# Thread: proving a set is measurable

1. ## proving a set is measurable

Question:
Suppose that A is a subset of \mathbb{R} with the property that for every
\epsilon > 0 there are measurable sets B and C such that B \subset A
\subset C and m(C \cap B^c) < \epsilon. Prove that A is measurable.

My attempt:
Im finding this stuff really tricky! I know the definition of a set
being measurable but having real difficulty showing it. I know that i have
to use the fact that B and C are both measurable, but dont know what set to
use in the definition! help please! thanks

2. Originally Posted by ramdayal9
Question:
Suppose that A is a subset of \mathbb{R} with the property that for every
\epsilon > 0 there are measurable sets B and C such that B \subset A
\subset C and m(C \cap B^c) < \epsilon. Prove that A is measurable.

My attempt:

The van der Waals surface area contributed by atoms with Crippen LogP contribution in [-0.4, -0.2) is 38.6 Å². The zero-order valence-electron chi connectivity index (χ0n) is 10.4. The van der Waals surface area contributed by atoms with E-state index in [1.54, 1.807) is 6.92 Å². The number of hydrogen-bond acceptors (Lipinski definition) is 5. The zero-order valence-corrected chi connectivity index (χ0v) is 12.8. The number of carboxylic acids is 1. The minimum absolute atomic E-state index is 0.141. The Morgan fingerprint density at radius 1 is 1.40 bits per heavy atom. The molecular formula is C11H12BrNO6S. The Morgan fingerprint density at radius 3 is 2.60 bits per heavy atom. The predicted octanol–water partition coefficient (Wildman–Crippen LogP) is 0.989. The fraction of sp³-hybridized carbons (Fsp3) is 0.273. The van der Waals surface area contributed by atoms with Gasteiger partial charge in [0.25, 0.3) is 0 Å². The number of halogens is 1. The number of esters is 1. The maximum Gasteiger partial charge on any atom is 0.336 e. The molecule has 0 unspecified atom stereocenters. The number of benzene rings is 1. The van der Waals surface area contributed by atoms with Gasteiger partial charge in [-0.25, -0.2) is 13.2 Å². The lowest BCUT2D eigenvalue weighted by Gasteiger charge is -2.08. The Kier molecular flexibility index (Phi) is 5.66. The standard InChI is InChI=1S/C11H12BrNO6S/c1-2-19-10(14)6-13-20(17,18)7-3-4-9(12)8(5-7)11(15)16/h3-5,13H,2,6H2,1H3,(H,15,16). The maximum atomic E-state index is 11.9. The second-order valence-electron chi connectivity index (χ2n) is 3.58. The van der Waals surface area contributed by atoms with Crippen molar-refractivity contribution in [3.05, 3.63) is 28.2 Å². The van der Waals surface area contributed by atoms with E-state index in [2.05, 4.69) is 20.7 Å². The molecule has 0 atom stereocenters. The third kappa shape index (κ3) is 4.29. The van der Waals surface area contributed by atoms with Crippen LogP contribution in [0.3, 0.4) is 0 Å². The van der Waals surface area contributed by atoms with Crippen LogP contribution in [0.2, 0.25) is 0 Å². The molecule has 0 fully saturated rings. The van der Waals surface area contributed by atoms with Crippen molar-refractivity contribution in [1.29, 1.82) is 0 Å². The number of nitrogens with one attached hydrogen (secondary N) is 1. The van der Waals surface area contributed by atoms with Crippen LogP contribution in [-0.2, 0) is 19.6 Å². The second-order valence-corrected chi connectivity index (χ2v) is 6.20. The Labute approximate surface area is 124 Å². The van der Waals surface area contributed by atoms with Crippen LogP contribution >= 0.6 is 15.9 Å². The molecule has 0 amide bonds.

Im finding this stuff really tricky! I know the definition of a set
being measurable but having real difficulty showing it. I know that i have
to use the fact that B and C are both measurable, but dont know what set to
use in the definition! help please! thanks

Ok, what is the definition of "measurable set" that you have?

Tonio

3. A set K is measurable if for all E \subset R, m(E) = m(K \cap E) + m(K^c \cap E)

4. Originally Posted by ramdayal9
A set K is measurable if for all E \subset R, m(E) = m(K \cap E) + m(K^c \cap E)

This must be the OP I pressume: $E \subset R, m(E) = m(K \cap E) + m(K^c \cap E)$

5. Originally Posted by ramdayal9
Question:
Suppose that A is a subset of $\mathbb{R}$ with the property that for every
$\epsilon > 0$ there are measurable sets B and C such that $B \subset A
\subset C \,\,and \,\,m(C \cap B^c) < \epsilon$
. Prove that A is measurable.

My attempt:
Im finding this stuff really tricky! I know the definition of a set
being measurable but having real difficulty showing it. I know that i have
to use the fact that B and C are both measurable, but dont know what set to
use in the definition! help please! thanks
.